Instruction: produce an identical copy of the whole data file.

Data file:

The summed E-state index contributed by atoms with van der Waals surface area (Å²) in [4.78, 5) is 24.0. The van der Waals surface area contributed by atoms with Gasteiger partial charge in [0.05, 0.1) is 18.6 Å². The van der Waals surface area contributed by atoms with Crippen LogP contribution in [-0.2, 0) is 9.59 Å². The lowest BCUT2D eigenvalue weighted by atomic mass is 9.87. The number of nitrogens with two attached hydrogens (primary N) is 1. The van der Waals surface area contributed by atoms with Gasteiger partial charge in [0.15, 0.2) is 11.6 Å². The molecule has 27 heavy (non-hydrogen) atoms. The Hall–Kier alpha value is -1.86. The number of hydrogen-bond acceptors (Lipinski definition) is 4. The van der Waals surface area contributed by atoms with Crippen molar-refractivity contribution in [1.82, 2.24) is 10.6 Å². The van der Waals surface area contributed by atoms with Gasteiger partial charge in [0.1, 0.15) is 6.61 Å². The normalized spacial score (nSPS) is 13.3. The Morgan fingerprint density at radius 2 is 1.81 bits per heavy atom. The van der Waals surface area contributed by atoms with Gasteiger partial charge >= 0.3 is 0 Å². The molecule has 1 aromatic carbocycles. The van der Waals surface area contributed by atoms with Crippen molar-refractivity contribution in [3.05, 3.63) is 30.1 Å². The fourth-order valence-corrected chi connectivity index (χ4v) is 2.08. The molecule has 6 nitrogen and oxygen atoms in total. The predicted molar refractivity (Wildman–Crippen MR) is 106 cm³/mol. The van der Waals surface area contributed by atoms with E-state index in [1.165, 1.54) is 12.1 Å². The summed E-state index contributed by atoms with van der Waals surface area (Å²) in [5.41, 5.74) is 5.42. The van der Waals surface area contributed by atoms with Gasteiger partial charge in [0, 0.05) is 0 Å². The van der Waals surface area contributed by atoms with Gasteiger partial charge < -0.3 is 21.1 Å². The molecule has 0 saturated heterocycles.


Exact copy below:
The summed E-state index contributed by atoms with van der Waals surface area (Å²) in [4.78, 5) is 24.0. The van der Waals surface area contributed by atoms with Gasteiger partial charge in [0.05, 0.1) is 18.6 Å². The van der Waals surface area contributed by atoms with Crippen LogP contribution in [-0.2, 0) is 9.59 Å². The lowest BCUT2D eigenvalue weighted by atomic mass is 9.87. The number of nitrogens with two attached hydrogens (primary N) is 1. The van der Waals surface area contributed by atoms with Gasteiger partial charge in [0.15, 0.2) is 11.6 Å². The molecule has 27 heavy (non-hydrogen) atoms. The Hall–Kier alpha value is -1.86. The number of hydrogen-bond acceptors (Lipinski definition) is 4. The van der Waals surface area contributed by atoms with Crippen molar-refractivity contribution in [1.82, 2.24) is 10.6 Å². The van der Waals surface area contributed by atoms with Gasteiger partial charge in [0.1, 0.15) is 6.61 Å². The normalized spacial score (nSPS) is 13.3. The Morgan fingerprint density at radius 2 is 1.81 bits per heavy atom. The van der Waals surface area contributed by atoms with Gasteiger partial charge >= 0.3 is 0 Å². The molecule has 1 aromatic carbocycles. The van der Waals surface area contributed by atoms with Crippen molar-refractivity contribution in [3.05, 3.63) is 30.1 Å². The fourth-order valence-corrected chi connectivity index (χ4v) is 2.08. The molecule has 6 nitrogen and oxygen atoms in total. The predicted molar refractivity (Wildman–Crippen MR) is 106 cm³/mol. The van der Waals surface area contributed by atoms with E-state index in [1.165, 1.54) is 12.1 Å². The summed E-state index contributed by atoms with van der Waals surface area (Å²) in [5.41, 5.74) is 5.42. The van der Waals surface area contributed by atoms with Gasteiger partial charge in [0, 0.05) is 0 Å². The van der Waals surface area contributed by atoms with Gasteiger partial charge < -0.3 is 21.1 Å². The molecule has 0 saturated heterocycles.